Author's note: This story came about for two reasons. One, I excel at procrastination, and two, my wife loves carving pumpkins. She creates works of art out of the seasonal gourds, so as an October deadline loomed, I found inspiration from her craft.

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[2004]

Loneliness can be an unbearable burden. This is the story of a woman who plans a dire solution to her misery, until intervention comes in the form of one sleek and sexy GRD agent and a secret admirer who finally works up the nerve to be not-so-secret.

Author's note: To be honest, I was imagining Seven-of-Nine as Agent 713 - all sleek and silvery. Yes, I just outed myself as a long time Star Trek fan. I never saw the original series because my family didn't have TV until the first moon walk, but decades ago I frequently pulled the Sunday morning shift at the officer's mess when I was a lowly private posted in Ottawa. To pass the time - there weren't a lot of customers at those hours - I'd watch the original Star Trek on the mess TV. What can I say? I got hooked. But back to the story, I started with that image from Star Trek: Voyager, built my story around it, and had a little fun along the way.

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[2002]

The challenge was to write a Rod Serling style story in homage to Twilight Zone. Who hasn't fantasized now and again for their every wish to be granted? Rude explores what happens to one woman who ends up in that situation and the consequences of her deep-rooted disdain for incivility.

Author's note: I'm Canadian who lives half of each year in the States. My American wife believes I mostly adhere to the national stereotype of Canadians as a calm, polite people, but every now and then I'd love to have Jane's unexplained power...

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[2008]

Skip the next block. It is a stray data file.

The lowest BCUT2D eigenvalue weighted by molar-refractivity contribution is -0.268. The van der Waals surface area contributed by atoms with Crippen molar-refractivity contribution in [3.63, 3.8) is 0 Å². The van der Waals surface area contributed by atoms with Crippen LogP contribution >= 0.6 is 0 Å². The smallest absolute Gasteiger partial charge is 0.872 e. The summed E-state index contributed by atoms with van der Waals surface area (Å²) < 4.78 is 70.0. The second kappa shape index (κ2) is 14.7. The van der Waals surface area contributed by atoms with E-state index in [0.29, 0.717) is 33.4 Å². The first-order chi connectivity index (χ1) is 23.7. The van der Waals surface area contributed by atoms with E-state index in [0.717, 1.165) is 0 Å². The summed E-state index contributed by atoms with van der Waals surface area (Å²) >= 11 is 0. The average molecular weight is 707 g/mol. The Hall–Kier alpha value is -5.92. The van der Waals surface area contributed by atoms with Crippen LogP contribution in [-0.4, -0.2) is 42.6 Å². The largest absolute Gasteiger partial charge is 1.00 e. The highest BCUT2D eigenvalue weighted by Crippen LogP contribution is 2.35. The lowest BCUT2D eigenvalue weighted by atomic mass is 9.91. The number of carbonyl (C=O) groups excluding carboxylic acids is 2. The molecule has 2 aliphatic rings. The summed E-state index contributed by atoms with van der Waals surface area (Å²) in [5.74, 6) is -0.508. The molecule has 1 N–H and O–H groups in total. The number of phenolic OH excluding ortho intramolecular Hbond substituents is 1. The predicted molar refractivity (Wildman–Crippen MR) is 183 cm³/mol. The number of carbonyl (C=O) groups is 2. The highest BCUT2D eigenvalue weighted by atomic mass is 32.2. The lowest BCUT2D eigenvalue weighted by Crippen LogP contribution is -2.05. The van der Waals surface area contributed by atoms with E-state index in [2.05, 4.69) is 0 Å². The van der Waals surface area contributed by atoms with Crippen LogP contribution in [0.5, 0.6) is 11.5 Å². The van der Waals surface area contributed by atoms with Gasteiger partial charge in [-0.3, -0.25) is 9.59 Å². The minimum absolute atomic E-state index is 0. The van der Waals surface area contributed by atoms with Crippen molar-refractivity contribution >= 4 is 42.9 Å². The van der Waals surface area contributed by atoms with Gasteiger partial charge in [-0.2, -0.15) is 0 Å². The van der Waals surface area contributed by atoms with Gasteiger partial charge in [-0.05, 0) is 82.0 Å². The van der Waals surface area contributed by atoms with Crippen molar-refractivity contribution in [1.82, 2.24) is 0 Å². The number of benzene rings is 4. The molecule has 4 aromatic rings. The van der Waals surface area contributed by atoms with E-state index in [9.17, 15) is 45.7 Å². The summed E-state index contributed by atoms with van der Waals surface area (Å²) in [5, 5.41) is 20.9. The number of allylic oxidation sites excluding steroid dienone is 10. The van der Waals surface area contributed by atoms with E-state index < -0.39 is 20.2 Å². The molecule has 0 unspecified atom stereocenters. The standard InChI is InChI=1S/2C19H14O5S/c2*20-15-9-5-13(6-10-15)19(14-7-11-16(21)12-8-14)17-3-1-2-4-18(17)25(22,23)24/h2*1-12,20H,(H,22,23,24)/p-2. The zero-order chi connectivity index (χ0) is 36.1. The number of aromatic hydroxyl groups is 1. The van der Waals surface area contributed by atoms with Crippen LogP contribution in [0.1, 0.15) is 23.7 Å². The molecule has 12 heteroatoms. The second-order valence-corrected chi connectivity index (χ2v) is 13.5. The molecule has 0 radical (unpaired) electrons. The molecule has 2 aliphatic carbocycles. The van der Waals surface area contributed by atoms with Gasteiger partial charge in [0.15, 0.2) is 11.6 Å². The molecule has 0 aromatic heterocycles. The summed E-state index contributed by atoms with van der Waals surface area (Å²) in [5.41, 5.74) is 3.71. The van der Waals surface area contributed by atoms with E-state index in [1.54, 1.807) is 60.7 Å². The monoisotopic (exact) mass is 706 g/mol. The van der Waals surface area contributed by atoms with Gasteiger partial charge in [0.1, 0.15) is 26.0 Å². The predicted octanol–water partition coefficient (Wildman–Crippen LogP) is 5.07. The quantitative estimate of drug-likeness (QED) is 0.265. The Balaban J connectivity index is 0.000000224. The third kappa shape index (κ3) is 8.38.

Rayne had a very bad relationship with her mother-in-law, Everlene, mostly because when she realized she was gay, she divorced Everlene's only son. She's having an even worse relationship with Everlene's ghost, who pops in to haunt her at the worst possible moments. When Cayleigh Hunter joins Rayne's firm, things become even more problematic thanks to the nosy, aggravating ghost, but when Cayleigh asks Rayne out on a date, even the potential for Everlene-inspired disaster doesn't dissuade Rayne from accepting.

Author's note: A light-hearted bit of entertainment based on the nature of mother-in-law and daughter-in-law relationships and conceived while driving through Kentucky on my way to Atlanta late one night. Not that either of my mothers-in-law were anything like Everlene, of course.

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[2008]

Kris loves Sandy, her workaholic partner of 14 years, but lately she's been feeling very neglected. A trip to a local gym inspires Kris to take up climbing, both as a fitness challenge and as a way to feel again a passion that her long-term relationship seems to have lost. Enter a fit young instructor named Arden, who is eager to teach Kris all aspects of climbing. Will Kris' new-found ardour for the sport to extend to her climbing instructor?

Author's note: This story was inspired upon hearing a fascinating review of Richard Preston's The Wild Trees: A Story of Passion and Daring. The romance of climbing California's redwoods fused with the sometimes difficulty of keeping romance alive in a long-term, loving relationship and gave birth to Spider Lines. The beautiful, mountainous part of Canada that I call my northern home fleshed out the rest of the story.

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[2003]

Two lovers in a dystopian future are separated by borders and totalitarianism, yet battle overwhelming odds to be together and to fight for a better future.

Author's note: This is a much darker tale than my usual stories, though it is not without hope. It evolved from my border crossings in the year immediately after 9/11 when things got so much more difficult for the average traveller. I kept encountering an airport border guard who looked like Santa Claus, but seemed determined to keep me from the woman I love. I eventually solved that issue by driving the 4000 km to reach my love rather than flying, but I never forgot the impotence and helpless fury of a being singled out of line with no guarantees that this time he'd let me through. I had to stay calm then because he held all the power, but I let my residual anger fuel this story.